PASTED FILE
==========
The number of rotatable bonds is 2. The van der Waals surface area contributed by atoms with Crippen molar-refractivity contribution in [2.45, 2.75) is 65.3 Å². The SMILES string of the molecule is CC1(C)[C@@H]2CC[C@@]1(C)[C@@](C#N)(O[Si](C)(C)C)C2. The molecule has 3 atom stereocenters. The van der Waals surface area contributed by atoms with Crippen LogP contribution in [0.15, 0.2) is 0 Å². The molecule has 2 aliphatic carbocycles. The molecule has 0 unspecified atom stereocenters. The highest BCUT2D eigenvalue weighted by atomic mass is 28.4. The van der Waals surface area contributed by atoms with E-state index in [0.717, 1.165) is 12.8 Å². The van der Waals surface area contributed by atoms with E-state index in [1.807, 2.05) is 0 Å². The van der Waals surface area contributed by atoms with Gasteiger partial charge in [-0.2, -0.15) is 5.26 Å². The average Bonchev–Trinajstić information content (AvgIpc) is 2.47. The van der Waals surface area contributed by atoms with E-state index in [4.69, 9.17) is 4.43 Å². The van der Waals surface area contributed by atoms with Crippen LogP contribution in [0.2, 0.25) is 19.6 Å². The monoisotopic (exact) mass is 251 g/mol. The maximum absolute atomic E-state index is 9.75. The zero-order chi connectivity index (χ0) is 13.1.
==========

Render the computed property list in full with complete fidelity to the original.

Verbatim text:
The number of rotatable bonds is 2. The van der Waals surface area contributed by atoms with Crippen molar-refractivity contribution in [2.45, 2.75) is 65.3 Å². The SMILES string of the molecule is CC1(C)[C@@H]2CC[C@@]1(C)[C@@](C#N)(O[Si](C)(C)C)C2. The molecule has 3 atom stereocenters. The van der Waals surface area contributed by atoms with Crippen LogP contribution in [0.15, 0.2) is 0 Å². The molecule has 2 aliphatic carbocycles. The molecule has 0 unspecified atom stereocenters. The highest BCUT2D eigenvalue weighted by atomic mass is 28.4. The van der Waals surface area contributed by atoms with E-state index in [0.717, 1.165) is 12.8 Å². The van der Waals surface area contributed by atoms with E-state index in [1.807, 2.05) is 0 Å². The van der Waals surface area contributed by atoms with Gasteiger partial charge in [-0.2, -0.15) is 5.26 Å². The average Bonchev–Trinajstić information content (AvgIpc) is 2.47. The van der Waals surface area contributed by atoms with E-state index in [4.69, 9.17) is 4.43 Å². The van der Waals surface area contributed by atoms with Crippen LogP contribution in [0.2, 0.25) is 19.6 Å². The monoisotopic (exact) mass is 251 g/mol. The maximum absolute atomic E-state index is 9.75. The zero-order chi connectivity index (χ0) is 13.1.